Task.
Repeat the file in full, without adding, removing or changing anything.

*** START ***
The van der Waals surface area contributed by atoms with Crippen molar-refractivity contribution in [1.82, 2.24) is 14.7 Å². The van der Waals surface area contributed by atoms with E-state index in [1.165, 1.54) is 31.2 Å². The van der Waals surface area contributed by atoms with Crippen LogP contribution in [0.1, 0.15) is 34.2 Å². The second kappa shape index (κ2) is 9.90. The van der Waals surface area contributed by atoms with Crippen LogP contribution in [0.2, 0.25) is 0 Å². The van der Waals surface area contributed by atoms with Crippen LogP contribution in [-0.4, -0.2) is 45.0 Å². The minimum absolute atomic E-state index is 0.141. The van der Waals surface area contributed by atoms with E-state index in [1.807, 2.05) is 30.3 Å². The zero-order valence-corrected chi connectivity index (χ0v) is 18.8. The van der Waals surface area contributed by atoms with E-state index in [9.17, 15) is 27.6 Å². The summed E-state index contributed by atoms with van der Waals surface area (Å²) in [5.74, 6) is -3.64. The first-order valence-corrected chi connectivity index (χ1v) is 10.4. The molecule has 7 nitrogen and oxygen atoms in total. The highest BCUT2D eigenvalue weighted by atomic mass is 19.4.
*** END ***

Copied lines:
The van der Waals surface area contributed by atoms with Crippen molar-refractivity contribution in [1.82, 2.24) is 14.7 Å². The van der Waals surface area contributed by atoms with E-state index in [1.165, 1.54) is 31.2 Å². The van der Waals surface area contributed by atoms with Crippen LogP contribution in [0.1, 0.15) is 34.2 Å². The second kappa shape index (κ2) is 9.90. The van der Waals surface area contributed by atoms with Crippen LogP contribution in [0.2, 0.25) is 0 Å². The van der Waals surface area contributed by atoms with Crippen LogP contribution in [-0.4, -0.2) is 45.0 Å². The minimum absolute atomic E-state index is 0.141. The van der Waals surface area contributed by atoms with E-state index in [1.807, 2.05) is 30.3 Å². The zero-order valence-corrected chi connectivity index (χ0v) is 18.8. The van der Waals surface area contributed by atoms with E-state index in [9.17, 15) is 27.6 Å². The summed E-state index contributed by atoms with van der Waals surface area (Å²) in [5.74, 6) is -3.64. The first-order valence-corrected chi connectivity index (χ1v) is 10.4. The molecule has 7 nitrogen and oxygen atoms in total. The highest BCUT2D eigenvalue weighted by atomic mass is 19.4.